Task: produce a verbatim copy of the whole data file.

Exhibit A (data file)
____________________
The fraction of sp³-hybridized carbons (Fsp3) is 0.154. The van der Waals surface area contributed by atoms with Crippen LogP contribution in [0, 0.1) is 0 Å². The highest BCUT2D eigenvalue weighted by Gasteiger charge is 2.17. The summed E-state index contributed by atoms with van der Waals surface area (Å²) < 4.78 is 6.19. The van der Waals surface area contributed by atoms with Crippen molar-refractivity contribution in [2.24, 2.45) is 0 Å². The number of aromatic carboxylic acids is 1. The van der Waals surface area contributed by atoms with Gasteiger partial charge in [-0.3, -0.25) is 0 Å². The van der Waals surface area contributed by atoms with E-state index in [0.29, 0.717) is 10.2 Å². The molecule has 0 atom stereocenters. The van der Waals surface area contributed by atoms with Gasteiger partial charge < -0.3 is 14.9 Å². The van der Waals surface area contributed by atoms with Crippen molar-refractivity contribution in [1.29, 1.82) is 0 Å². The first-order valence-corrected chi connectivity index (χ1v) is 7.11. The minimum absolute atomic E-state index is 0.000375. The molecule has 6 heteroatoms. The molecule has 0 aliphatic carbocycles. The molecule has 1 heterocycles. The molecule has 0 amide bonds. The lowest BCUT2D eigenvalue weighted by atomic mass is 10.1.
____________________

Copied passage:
The fraction of sp³-hybridized carbons (Fsp3) is 0.154. The van der Waals surface area contributed by atoms with Crippen LogP contribution in [0, 0.1) is 0 Å². The highest BCUT2D eigenvalue weighted by Gasteiger charge is 2.17. The summed E-state index contributed by atoms with van der Waals surface area (Å²) < 4.78 is 6.19. The van der Waals surface area contributed by atoms with Crippen molar-refractivity contribution in [2.24, 2.45) is 0 Å². The number of aromatic carboxylic acids is 1. The van der Waals surface area contributed by atoms with Gasteiger partial charge in [-0.3, -0.25) is 0 Å². The van der Waals surface area contributed by atoms with E-state index in [0.29, 0.717) is 10.2 Å². The molecule has 0 atom stereocenters. The van der Waals surface area contributed by atoms with Gasteiger partial charge < -0.3 is 14.9 Å². The van der Waals surface area contributed by atoms with Crippen molar-refractivity contribution in [1.29, 1.82) is 0 Å². The first-order valence-corrected chi connectivity index (χ1v) is 7.11. The minimum absolute atomic E-state index is 0.000375. The molecule has 6 heteroatoms. The molecule has 0 aliphatic carbocycles. The molecule has 1 heterocycles. The molecule has 0 amide bonds. The lowest BCUT2D eigenvalue weighted by atomic mass is 10.1.